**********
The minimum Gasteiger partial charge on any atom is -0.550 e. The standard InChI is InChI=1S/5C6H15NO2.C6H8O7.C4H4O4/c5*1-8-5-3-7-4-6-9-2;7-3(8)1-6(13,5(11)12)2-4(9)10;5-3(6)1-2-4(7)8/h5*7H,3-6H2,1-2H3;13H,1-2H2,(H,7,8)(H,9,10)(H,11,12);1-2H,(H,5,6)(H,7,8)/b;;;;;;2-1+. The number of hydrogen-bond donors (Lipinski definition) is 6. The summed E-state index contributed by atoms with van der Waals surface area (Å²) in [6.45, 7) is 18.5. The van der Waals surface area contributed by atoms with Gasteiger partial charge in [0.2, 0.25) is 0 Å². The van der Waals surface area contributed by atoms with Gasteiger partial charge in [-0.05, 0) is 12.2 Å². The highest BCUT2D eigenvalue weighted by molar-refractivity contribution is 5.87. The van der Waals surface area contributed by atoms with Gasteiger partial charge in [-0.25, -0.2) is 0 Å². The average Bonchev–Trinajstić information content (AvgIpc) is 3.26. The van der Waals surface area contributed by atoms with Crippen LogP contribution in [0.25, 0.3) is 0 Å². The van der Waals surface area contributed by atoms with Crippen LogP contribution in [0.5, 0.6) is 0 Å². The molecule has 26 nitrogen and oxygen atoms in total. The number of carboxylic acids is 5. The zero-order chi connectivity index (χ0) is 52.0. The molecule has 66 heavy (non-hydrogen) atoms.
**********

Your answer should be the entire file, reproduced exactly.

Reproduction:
The minimum Gasteiger partial charge on any atom is -0.550 e. The standard InChI is InChI=1S/5C6H15NO2.C6H8O7.C4H4O4/c5*1-8-5-3-7-4-6-9-2;7-3(8)1-6(13,5(11)12)2-4(9)10;5-3(6)1-2-4(7)8/h5*7H,3-6H2,1-2H3;13H,1-2H2,(H,7,8)(H,9,10)(H,11,12);1-2H,(H,5,6)(H,7,8)/b;;;;;;2-1+. The number of hydrogen-bond donors (Lipinski definition) is 6. The summed E-state index contributed by atoms with van der Waals surface area (Å²) in [6.45, 7) is 18.5. The van der Waals surface area contributed by atoms with Gasteiger partial charge in [0.2, 0.25) is 0 Å². The van der Waals surface area contributed by atoms with Gasteiger partial charge in [-0.05, 0) is 12.2 Å². The highest BCUT2D eigenvalue weighted by molar-refractivity contribution is 5.87. The van der Waals surface area contributed by atoms with Gasteiger partial charge in [-0.25, -0.2) is 0 Å². The average Bonchev–Trinajstić information content (AvgIpc) is 3.26. The van der Waals surface area contributed by atoms with Crippen LogP contribution in [0.25, 0.3) is 0 Å². The van der Waals surface area contributed by atoms with Crippen LogP contribution in [0.5, 0.6) is 0 Å². The molecule has 26 nitrogen and oxygen atoms in total. The number of carboxylic acids is 5. The zero-order chi connectivity index (χ0) is 52.0. The molecule has 66 heavy (non-hydrogen) atoms.